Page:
In Echo v. MGA Insurance Co., Inc., a Florida woman purchased an automobile using another individual’s name. Despite doing so, she obtained a motor vehicle insurance policy on the vehicle in her own name. In her application, the woman stated she was the owner of the insured vehicle and the only licensed driver in the household. About one year after purchasing the insurance policy, the woman was involved in a traffic wreck while driving the car. Following the crash, the woman apparently sought medical care from a number of physicians. After that, she submitted a personal injury protection (“PIP”) claim related to her medical expenses to her auto insurer.
In response to the woman’s medical benefits claim, the auto insurer denied coverage as a result of the purportedly material misrepresentation she made on her vehicle insurance application. According to the insurance company, it would have chosen not to issue the automobile policy or it would have charged a higher premium if the woman had been truthful on her application. In addition to denying the woman’s accident claim, the insurer stated the policy was void ab initio, or from the beginning, and refunded all premiums that were paid to it by the woman. The woman apparently did not cash the refund check.
Next, the woman filed a breach of contract lawsuit against her automobile insurance company. In her complaint, the woman sought reimbursement for her property damage, PIP benefits, and legal representation in the event she was required to defend herself in a lawsuit. In response, the insurer argued that the woman’s purported misrepresentation entitled the company to cancel the insurance contract pursuant to Section 627.409 of the Florida Statutes. Despite this, the company later paid the woman’s medical providers more than $10,000.
Later, the insurer claimed the woman lacked standing to pursue PIP benefits. The woman amended her complaint to eliminate her PIP request and filed a motion for partial summary judgment. In her motion, the woman argued the insurer waived its claim that the insurance contract was void ab initio. The woman also claimed the confession of judgment doctrine applied to the case, since the insurance company made PIP payments after the lawsuit was filed but before a judgment was entered.
Following a hearing, the trial court ruled that the auto insurance contract was based on material misrepresentations that were relied upon by the insurer. Because of this, the court held that it was appropriate for the insurance company to rescind the agreement under Section 627.409(1). In addition, the court found that the woman did not have standing to pursue a claim for PIP benefits and stated the insurer’s medical payments did not constitute admissible evidence under Section 90.409 of the Florida Statutes. As a result, the trial court issued a summary judgment order in favor of the insurance company. The woman then appealed the trial court’s decision to Florida’s First District Court of Appeal.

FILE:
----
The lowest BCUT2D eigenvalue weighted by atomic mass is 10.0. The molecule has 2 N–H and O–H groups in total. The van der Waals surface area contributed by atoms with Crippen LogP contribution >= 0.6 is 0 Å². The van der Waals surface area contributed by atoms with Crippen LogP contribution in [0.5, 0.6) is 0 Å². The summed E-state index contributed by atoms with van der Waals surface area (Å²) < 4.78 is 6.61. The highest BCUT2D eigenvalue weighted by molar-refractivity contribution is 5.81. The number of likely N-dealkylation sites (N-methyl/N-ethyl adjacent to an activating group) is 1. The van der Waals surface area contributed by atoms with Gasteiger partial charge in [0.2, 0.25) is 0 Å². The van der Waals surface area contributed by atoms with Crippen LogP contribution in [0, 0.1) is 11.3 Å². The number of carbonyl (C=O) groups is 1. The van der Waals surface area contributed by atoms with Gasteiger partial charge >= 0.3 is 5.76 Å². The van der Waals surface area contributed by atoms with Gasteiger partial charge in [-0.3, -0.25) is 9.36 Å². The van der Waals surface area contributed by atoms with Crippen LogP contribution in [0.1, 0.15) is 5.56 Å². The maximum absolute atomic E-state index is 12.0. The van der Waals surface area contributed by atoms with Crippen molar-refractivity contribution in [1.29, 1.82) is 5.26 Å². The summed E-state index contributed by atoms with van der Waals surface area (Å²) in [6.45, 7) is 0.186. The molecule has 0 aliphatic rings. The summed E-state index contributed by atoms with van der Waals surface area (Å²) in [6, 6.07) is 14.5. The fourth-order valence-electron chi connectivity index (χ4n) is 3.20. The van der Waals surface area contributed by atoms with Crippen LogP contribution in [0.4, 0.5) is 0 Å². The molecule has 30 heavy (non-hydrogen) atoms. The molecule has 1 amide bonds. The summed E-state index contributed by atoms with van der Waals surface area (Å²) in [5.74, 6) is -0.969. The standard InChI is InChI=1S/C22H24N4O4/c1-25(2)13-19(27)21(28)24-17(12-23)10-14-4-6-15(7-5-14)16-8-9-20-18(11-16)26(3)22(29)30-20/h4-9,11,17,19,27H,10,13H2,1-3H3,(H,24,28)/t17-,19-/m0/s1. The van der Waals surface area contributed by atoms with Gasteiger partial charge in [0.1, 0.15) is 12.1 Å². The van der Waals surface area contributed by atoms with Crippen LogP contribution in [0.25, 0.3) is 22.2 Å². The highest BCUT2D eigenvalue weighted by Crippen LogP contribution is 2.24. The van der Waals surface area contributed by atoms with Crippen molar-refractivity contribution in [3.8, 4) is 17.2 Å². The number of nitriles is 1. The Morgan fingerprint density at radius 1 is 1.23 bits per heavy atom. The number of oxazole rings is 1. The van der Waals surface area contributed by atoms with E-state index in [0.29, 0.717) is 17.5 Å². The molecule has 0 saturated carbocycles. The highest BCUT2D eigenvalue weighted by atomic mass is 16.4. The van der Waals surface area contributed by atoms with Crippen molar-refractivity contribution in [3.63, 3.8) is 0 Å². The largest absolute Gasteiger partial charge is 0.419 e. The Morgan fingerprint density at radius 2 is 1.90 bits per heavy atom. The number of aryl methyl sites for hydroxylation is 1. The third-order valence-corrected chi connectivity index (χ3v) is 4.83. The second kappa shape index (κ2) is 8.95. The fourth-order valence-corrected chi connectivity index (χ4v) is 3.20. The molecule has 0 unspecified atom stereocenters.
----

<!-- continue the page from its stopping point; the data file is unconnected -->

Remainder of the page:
On appeal, Florida’s First District agreed with the trial court’s holding that rescission of the insurance contract was merited by the woman’s material misrepresentations. Despite this, the appellate court stated the trial court committed error when it refused to consider her waiver and confession of judgment claims. The Court of Appeal also dismissed the insurer’s assertion that the contract was void ab initio without regard to the company’s inconsistent actions.
According to the First District, a material misrepresentation does not mean that an insurance contract never existed. Instead, Section 627.409(1) states that an insurer may rescind such an agreement in certain circumstances. The court also said Florida case law establishes that an insurer may forfeit its right of rescission if it engages in “any unequivocal act which recognizes the continued existence of the policy or which is wholly inconsistent with a forfeiture.”
Since the trial court committed error when it held the woman lacked standing to raise her waiver claim, the appellate court remanded the case for further consideration of the woman’s argument. Similarly, the Court of Appeal ruled that the woman’s confession of judgment claim must also be reconsidered. Florida’s First District also found that the trial court committed error when it held that the woman’s PIP evidence was inadmissible. Because of this, the Court of Appeal reversed the trial court’s summary judgment order stating the woman lacked standing to pursue her waiver and confession of judgment claims and overturned its holding that the company’s PIP payments were not admissible as evidence.
If you were injured in a Florida car accident, you need an experienced personal injury lawyer on your side to help you protect your rights. To discuss your case with a dedicated Miami personal injury attorney today, call the skilled lawyers at Friedman, Rodman & Frank, P.A. at (305) 448-8585 or contact us through our website.
Echo v. MGA Insurance Co., Inc., Fla: Dist. Court of Appeals, 1st Dist. 2015
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